Filed under: affect, Affect Theory, Attachment, Belonging, emotion, Love, Mood, non-sovereignty, Ordinariness, Politics, potentiality, psychoanalysis, sexuality, supervalent_thought, Theory of this Blog, writing | Tags: affect, drama, emotion, theatre
The fantasy of a common sense, a sense of a capacity or of something affectively general at the core of democracy, is not necessarily sentimental. But the drive to create a more capacious democratic sensorium so often tips into intimacy’s sentimental vernacular that its placeholder status as conceptual magnet, not origin or experience, is very hard to discipline–and the drive to discipline it is the source of so much social theory. The local occasion of this post is the Theatre Oobleck production of There Is a Happiness That Morning Is. The play, riffing on Blake’s Songs of Innocence and Experience, was classic Oobleck: noisy, vital, and entirely intentional. There wasn’t a supervalent moment in it, which was an achievement of sorts, since it is about love and fucking and freedom and lyric poetry and death, and how they shape profound scenes of self-encounter that reveal enigmas of suffering and impaired autonomy at the heart of ordinary intimacy. But it was unsatisfying, because it aimed to be too satisfying: the writing overdramatized every emotion, including disbelief, as though to color within the lines must amount to blackening an entire page. In this it was exemplary of so much aesthetic and theoretical work that works over the emotions, attempting to drown out the affects and to claim that when we are authentic we feel one known thing at a time.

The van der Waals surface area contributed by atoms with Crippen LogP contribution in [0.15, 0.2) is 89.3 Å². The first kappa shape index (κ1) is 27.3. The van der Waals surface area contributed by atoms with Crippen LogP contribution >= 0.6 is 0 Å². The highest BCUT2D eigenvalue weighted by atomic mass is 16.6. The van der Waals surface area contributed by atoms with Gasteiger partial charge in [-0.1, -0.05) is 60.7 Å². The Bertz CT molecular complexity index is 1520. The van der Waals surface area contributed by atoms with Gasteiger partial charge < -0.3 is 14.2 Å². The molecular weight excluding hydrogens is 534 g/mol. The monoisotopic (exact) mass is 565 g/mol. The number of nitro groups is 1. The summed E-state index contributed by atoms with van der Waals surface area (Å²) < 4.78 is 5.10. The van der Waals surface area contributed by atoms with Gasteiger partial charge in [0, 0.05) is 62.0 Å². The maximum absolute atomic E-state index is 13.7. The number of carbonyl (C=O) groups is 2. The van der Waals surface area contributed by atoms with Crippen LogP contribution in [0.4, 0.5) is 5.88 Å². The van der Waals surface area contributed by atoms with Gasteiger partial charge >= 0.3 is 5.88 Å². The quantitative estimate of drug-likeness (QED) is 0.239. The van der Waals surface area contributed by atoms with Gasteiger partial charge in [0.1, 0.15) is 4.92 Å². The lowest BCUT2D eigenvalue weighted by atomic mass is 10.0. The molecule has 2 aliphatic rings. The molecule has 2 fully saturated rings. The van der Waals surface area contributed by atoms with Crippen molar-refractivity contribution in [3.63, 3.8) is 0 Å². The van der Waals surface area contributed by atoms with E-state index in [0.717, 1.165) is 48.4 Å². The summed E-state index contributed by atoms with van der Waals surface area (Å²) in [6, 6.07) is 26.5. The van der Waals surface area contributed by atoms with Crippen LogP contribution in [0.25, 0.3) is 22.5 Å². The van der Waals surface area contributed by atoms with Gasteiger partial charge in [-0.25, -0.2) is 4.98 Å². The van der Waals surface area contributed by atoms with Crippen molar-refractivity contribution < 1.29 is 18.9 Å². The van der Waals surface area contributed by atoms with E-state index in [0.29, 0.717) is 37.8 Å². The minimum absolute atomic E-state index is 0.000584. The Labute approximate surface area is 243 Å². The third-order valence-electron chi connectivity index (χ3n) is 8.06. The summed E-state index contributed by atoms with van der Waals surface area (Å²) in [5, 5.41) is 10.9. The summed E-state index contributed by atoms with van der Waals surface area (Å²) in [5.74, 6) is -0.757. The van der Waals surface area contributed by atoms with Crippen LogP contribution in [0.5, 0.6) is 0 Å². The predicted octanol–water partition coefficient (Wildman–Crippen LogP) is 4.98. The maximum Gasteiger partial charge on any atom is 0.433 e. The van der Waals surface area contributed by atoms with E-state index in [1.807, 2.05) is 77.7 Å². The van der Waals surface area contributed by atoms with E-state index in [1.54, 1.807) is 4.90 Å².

The problem of writing about this play is that any substantive discussion of it will make it more wonderful than any minute of seeing it. This is what critical engagement does: it adds value through staging interest that’s been magnetized to a form. It converts the event of form into a situation. In reading with a thing a transitional environment emerges that changes what attention can attend to. The encounter makes change prehensible, resonating toward a leavening sense of a concept whose potentiality is virtually affirmed even if the encounter itself fails to have much afterlife. But what I am trying to do is to think about the downsides of potentiality modes when they are tethered to a simplifying desire for emotions already normatively held in common to provide a foundation for (aesthetic or political) transformation.